- Not enough water to cover the earth to above the Colorado Plateau: The details of Mike Oard's runoff proposal at CMI's creation.com inherently acknowledges the impossibility of a simple flood-runoff-carved-the-canyon model. The mountains before the flood were significantly lower than those in our post-flood world. Later in the flood year, the continents compressed and the current mountain ranges "rose up in a day", as the HPT mechanisms explain so well. Mike Oard's runoff model for the canyon acknowledges that there is not enough water on Earth for floodwaters to rise above the Colorado Plateau (to carve the canyon). So he proposes a temporary inland sea-like body of water to solve this problem. The Grand Canyon cuts through the Colorado and even the higher Kaibab plateaus. Yet, if all dry land was pushed down below sea level, as Dr. Walt Brown reports, the oceans would rise by only 800 feet. Therefore, nowhere near enough water exists on Earth for the primary floodwaters to reach the elevation necessary to carve the canyon in its high plains location. Thus, enough time had to pass after the flood for this area to be raised up thousands of feet higher than its adjacent terrain. (Alternatively, Oard proposes an intermediary body of water, which he calls the Grand Canyon Inner Sea, extending for 600 kilometers to the east, which was uplifted with the "compressing" continents. Oard claims that this briefly-distinct body of water almost immediately drained to erode the canyon. So in opposing Walt Brown's dam-breach theory, Mike needs to employ this intermediary complication as an acknowledgment of the impossibility of a simple flood-runoff-carved-the-canyon model.)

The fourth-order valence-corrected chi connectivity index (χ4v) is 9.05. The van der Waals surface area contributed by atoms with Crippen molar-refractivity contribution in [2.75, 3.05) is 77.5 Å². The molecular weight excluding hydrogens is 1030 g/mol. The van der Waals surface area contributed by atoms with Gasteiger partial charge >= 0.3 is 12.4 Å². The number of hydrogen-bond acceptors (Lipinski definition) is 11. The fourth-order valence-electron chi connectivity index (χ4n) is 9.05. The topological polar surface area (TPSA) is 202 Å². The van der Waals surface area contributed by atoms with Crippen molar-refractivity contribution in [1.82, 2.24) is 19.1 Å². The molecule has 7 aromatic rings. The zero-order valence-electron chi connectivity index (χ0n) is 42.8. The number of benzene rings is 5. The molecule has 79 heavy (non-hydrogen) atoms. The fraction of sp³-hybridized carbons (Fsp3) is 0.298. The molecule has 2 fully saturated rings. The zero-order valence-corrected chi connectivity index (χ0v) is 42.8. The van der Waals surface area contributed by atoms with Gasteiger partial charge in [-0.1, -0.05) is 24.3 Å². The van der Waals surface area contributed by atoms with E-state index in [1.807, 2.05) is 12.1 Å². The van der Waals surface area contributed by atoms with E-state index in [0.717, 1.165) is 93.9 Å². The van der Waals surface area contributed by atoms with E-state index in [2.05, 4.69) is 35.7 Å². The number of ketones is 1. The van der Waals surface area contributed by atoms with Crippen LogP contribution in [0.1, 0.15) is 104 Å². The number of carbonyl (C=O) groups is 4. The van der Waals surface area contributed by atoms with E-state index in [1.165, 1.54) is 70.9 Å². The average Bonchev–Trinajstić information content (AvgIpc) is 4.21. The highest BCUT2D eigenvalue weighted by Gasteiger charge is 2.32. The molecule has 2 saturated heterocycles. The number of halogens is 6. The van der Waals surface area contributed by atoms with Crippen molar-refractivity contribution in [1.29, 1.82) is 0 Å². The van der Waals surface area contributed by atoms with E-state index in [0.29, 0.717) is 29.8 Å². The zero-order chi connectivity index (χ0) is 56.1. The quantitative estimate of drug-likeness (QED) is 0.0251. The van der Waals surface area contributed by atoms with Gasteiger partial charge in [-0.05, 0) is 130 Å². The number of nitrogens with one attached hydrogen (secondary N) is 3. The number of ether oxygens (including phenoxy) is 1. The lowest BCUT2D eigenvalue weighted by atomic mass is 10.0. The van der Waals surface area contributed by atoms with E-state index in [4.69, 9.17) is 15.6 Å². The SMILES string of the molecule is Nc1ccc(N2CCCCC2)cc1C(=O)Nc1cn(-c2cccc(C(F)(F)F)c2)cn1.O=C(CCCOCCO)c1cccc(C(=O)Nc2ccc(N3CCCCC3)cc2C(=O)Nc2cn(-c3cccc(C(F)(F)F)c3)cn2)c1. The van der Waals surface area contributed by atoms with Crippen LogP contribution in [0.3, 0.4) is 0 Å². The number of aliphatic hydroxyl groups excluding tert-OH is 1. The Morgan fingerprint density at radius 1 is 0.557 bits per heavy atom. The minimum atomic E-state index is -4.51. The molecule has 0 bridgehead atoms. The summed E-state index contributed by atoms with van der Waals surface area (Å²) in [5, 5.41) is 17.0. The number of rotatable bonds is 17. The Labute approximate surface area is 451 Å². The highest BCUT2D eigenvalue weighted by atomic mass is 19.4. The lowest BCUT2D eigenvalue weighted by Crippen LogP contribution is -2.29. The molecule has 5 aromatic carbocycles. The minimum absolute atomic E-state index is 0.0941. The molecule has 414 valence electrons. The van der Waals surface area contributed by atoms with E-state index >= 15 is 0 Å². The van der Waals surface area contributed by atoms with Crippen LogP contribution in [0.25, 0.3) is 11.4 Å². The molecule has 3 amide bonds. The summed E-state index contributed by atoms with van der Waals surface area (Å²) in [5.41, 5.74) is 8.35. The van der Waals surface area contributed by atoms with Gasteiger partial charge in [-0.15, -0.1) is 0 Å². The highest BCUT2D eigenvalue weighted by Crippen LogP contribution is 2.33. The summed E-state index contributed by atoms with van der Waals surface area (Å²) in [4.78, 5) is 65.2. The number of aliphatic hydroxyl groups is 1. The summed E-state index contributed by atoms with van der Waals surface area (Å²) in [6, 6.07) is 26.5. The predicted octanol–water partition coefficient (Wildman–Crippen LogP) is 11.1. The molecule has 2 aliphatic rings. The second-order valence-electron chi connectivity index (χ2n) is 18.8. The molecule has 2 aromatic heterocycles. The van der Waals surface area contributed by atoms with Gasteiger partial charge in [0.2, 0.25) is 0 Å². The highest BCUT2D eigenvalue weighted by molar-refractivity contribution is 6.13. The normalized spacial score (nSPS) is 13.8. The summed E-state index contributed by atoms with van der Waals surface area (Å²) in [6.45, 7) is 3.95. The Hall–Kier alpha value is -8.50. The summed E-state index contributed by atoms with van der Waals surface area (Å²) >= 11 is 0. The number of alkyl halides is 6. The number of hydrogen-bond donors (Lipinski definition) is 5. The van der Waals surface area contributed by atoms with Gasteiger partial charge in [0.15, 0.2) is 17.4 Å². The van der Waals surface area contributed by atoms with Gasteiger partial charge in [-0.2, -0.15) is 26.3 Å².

- (THIS PAGE IS UNFINISHED. We hope to complete this written summary before we conclude this series on June 29th.)
- The many arches in the region needed time for their uneven cementing of sediments to occur before the softer sediments around them were swept away.
- The warm, silica-rich post-flood waters had to sufficiently cool to chemically create what is today Petrified National Forest by the silica precipitating out of solution and petrifying thousands of trees.
- Like the Babylonian, Navajo, Chinese, etc., cultural recollections of the global flood, so too the Navajo people have an account of the forming of the canyon, which then dramatically lowered the groundwater tables so that the region that supported large populations of Anasazi and others now became a forbidding dry desert.
- The biogeographical distribution of a species of squirrels on the north and south rims of the canyon strongly suggest that those animals had migrated to the region before they were then suddenly separated by the nearly 300-mile long canyon.
* RSR's Grand Canyon Special: Help spread the word, get better informed, and keep us broadcasting by purchasing RSR's $100 Grand Canyon Special, our canyon radio series on disc, two stunning videos, and three copies of Walt Brown's book!
* RSR's Hydroplate Theory Special: You may want to purchase this set of resources if...
1) You'd like to read the best creation book ever written and watch its accompanying videos
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* RSR's Grand Canyon HPT Series:
- List of Problems with ‘The River Carved the Canyon’
- List of Problems with the Canyon’s Millions of Years
- List of Problems with ‘The Flood Carved the Canyon’ (this show)
- List of the Initial Conditions that Preceded the Canyon
- The Hydroplate Theory Explanation for the Grand Canyon
- Bonus material: (All part of rsr.org/hpt#metaseries)
Dr. Walt Brown's Canyon RSR Interview
Answering Michael Oard's Missing Grand Lake Shoreline
Answering Don DeYoung's Lawsuit Accusation
Debrief: RSR's Field Trip to the Canyon with Walt
* Want to Go from Geology to Cosmology? Here's RSR's latest science video: